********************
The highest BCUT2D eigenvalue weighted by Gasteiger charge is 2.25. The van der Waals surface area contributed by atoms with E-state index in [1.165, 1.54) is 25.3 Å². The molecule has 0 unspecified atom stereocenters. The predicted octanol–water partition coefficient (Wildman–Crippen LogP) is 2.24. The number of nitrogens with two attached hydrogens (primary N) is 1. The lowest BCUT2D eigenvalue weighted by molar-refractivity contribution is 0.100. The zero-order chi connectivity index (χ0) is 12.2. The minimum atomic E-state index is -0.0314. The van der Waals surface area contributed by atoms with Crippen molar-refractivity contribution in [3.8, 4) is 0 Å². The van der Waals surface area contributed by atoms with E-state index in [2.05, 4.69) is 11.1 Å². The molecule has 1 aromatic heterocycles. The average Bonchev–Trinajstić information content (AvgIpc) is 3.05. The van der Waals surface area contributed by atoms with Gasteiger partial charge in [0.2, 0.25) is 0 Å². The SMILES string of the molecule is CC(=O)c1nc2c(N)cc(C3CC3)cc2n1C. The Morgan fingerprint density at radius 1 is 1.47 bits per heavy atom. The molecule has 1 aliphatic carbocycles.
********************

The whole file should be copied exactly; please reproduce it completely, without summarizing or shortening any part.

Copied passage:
The highest BCUT2D eigenvalue weighted by Gasteiger charge is 2.25. The van der Waals surface area contributed by atoms with E-state index in [1.165, 1.54) is 25.3 Å². The molecule has 0 unspecified atom stereocenters. The predicted octanol–water partition coefficient (Wildman–Crippen LogP) is 2.24. The number of nitrogens with two attached hydrogens (primary N) is 1. The lowest BCUT2D eigenvalue weighted by molar-refractivity contribution is 0.100. The zero-order chi connectivity index (χ0) is 12.2. The minimum atomic E-state index is -0.0314. The van der Waals surface area contributed by atoms with Crippen molar-refractivity contribution in [3.8, 4) is 0 Å². The van der Waals surface area contributed by atoms with E-state index in [2.05, 4.69) is 11.1 Å². The molecule has 1 aromatic heterocycles. The average Bonchev–Trinajstić information content (AvgIpc) is 3.05. The van der Waals surface area contributed by atoms with Gasteiger partial charge in [0.2, 0.25) is 0 Å². The SMILES string of the molecule is CC(=O)c1nc2c(N)cc(C3CC3)cc2n1C. The Morgan fingerprint density at radius 1 is 1.47 bits per heavy atom. The molecule has 1 aliphatic carbocycles.